The more young athletes specialize, the more likely they are to travel. A decade ago, the youth sports tourism industry wasn’t even tracked. Now it’s the fastest-growing segment in the domestic travel industry, and in 2013 was estimated at more than $7 billion annually.

Even in the tough economic times of the last decade, parents still spend on their children. This has led to a snowball effect, starting with mega-youth sports complexes being built all over the country. Communities want a piece of the youth sports tourism pie. And more facilities being built lead to more travel. More teams are needed to fill the calendar year-round. More local coaches convince parents that their children need to play nearly year-round and travel to seek the best opportunities.

3. More adults are profiting off of youth sports

The more emphasis put on early specialization, the more opportunities exist for adults to profit. There has been an explosion of club (non-school) sports in the past decade. Many more adults are making their full-time living, or in many cases, supplementing their income through youth sports.

The list includes coaches (mostly non-parent coaches hired by clubs), trainers, league organizers, tournament/showcase/camp organizers, website owners and employees, the youth sports travel industry, and workers at mega-youth sports complexes being built all over the country.

4. The growth of social media like Facebook

Facebook has become a great companion for the family who invests a considerable amount of money, time and emotional resources into their child’s sports specialization. It feels good to share something you are proud of, or something you sacrificed for (maybe that big out-of-town tournament for your child).

Before Facebook, sharing your children’s accomplishments and activities with friends and family was usually limited mostly to face-to-face conversations, phone calls and Christmas cards. Now with Facebook, images and updates are easier to share – and in real time. Instead of telling one person, you can now reach hundreds of friends and family with one post or one photo.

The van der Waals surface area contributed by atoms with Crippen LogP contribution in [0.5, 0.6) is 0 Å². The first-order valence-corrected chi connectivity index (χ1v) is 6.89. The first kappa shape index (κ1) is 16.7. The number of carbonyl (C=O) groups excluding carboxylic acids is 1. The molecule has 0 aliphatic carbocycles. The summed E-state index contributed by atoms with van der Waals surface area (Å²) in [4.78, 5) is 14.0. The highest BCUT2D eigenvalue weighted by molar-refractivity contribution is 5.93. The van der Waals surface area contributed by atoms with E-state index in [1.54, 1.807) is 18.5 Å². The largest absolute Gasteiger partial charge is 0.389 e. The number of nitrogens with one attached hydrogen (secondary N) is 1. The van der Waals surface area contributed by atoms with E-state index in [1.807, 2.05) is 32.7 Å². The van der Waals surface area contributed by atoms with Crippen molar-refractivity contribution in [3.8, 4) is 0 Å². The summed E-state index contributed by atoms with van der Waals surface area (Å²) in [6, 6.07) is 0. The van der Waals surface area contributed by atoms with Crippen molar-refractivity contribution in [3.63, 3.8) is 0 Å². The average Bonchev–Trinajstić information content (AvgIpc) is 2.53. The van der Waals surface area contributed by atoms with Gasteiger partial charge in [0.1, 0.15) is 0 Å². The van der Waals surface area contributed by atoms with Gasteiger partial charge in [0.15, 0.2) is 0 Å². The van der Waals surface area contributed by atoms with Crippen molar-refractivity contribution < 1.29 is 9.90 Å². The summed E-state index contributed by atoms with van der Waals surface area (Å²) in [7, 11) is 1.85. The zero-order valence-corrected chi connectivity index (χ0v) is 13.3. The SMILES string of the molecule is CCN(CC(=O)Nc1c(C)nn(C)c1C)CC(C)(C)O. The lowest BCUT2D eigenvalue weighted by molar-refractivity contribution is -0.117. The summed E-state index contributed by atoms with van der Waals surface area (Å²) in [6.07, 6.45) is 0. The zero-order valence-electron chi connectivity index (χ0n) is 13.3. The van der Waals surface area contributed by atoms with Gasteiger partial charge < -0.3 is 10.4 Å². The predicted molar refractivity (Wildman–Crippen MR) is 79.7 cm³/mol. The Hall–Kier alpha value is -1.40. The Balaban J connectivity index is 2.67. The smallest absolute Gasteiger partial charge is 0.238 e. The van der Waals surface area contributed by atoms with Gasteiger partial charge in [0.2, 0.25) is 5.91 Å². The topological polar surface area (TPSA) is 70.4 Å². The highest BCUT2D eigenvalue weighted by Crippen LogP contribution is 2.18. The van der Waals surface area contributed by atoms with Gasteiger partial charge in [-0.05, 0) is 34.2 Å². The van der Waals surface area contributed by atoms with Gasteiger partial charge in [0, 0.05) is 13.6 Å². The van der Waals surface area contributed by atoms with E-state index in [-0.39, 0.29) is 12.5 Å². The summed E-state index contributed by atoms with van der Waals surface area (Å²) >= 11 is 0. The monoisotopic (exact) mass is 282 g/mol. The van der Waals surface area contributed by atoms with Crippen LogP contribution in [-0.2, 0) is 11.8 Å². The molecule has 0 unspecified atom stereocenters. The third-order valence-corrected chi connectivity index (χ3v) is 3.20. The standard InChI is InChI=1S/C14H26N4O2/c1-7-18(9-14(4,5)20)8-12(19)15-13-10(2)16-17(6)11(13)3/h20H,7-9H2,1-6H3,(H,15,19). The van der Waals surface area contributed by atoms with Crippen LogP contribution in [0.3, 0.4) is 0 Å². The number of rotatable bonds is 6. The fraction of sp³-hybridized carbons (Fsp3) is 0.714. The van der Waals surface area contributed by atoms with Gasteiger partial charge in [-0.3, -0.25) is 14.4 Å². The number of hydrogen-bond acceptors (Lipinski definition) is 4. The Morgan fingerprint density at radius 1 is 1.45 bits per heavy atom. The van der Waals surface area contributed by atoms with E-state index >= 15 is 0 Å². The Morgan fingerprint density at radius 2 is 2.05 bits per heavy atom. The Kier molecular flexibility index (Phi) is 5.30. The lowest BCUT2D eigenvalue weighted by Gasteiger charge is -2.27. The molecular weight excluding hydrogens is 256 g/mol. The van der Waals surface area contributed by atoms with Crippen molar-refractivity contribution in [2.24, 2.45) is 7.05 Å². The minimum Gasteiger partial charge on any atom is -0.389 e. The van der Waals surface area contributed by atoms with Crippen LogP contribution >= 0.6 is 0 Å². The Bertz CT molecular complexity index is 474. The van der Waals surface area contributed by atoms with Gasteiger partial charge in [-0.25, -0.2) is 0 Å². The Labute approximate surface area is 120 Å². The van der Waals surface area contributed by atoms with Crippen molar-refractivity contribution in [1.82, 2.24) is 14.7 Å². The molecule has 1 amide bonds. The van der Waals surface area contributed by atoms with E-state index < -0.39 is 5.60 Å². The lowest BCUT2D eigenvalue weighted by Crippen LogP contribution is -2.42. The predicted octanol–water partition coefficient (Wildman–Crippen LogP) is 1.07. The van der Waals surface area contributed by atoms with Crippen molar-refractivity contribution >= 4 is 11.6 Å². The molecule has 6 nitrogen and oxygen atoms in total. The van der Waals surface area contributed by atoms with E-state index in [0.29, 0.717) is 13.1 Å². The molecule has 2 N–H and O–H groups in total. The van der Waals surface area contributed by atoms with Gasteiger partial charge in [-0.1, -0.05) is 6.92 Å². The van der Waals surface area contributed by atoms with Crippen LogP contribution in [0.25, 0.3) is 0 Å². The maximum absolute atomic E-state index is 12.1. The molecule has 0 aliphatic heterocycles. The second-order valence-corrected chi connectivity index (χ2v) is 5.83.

Why Aren’t More Parents Saying No to Early Specialization?

It’s easier said than done. Here are some of the challenges that parents face.

1. Parents have a hard time saying no to local “experts”

It’s easy to dismiss something you read, even if it’s from nationally prominent medical or coaching experts. Despite the fact they have years of experience and “no dog in the race” you still have no interaction with them.

On the other hand, the so-called local “experts” have face-to-face interactions with you. They often have financial or other motivations (like wanting to build a stronger team with your child in the lineup). It’s hard to say no to them, despite the fact that they often have a conflict of interest and far less credentials than others (the experts you don’t have direct contact with).

2. Parents let fear and ego creep into their decisions

Many parents allow ego to get in the way. Some have unfulfilled dreams of their own. Others have over inflated opinions of their child’s potential. Yet, others spend too much time comparing their own child to others and their current status with club or select teams.

Understandably dreams of college scholarships are in the heads of youth sports parents. Youth sports organizers have developed a set of vocabulary within each youth sports culture, which also resonates within the ego of some parents. Is your child on a Select team, a Premier team, or an Elite team? Which league do they play in? There are acronyms galore and many status symbols for leagues and teams, even within one organization.

And when it comes to convincing parents that their children should specialize, don’t underestimate the power of fear. A universal parental desire is for their child to have good opportunities. No parent wants to hear that there child will be “missing out on something special.

Coaches who offer early specialization opportunities play right into those fears.

Less Isn’t Always More

Early specialization may make sense for your child at a certain age. But be sure to keep in mind what’s really at play when it comes to making this important decision in their athletic career.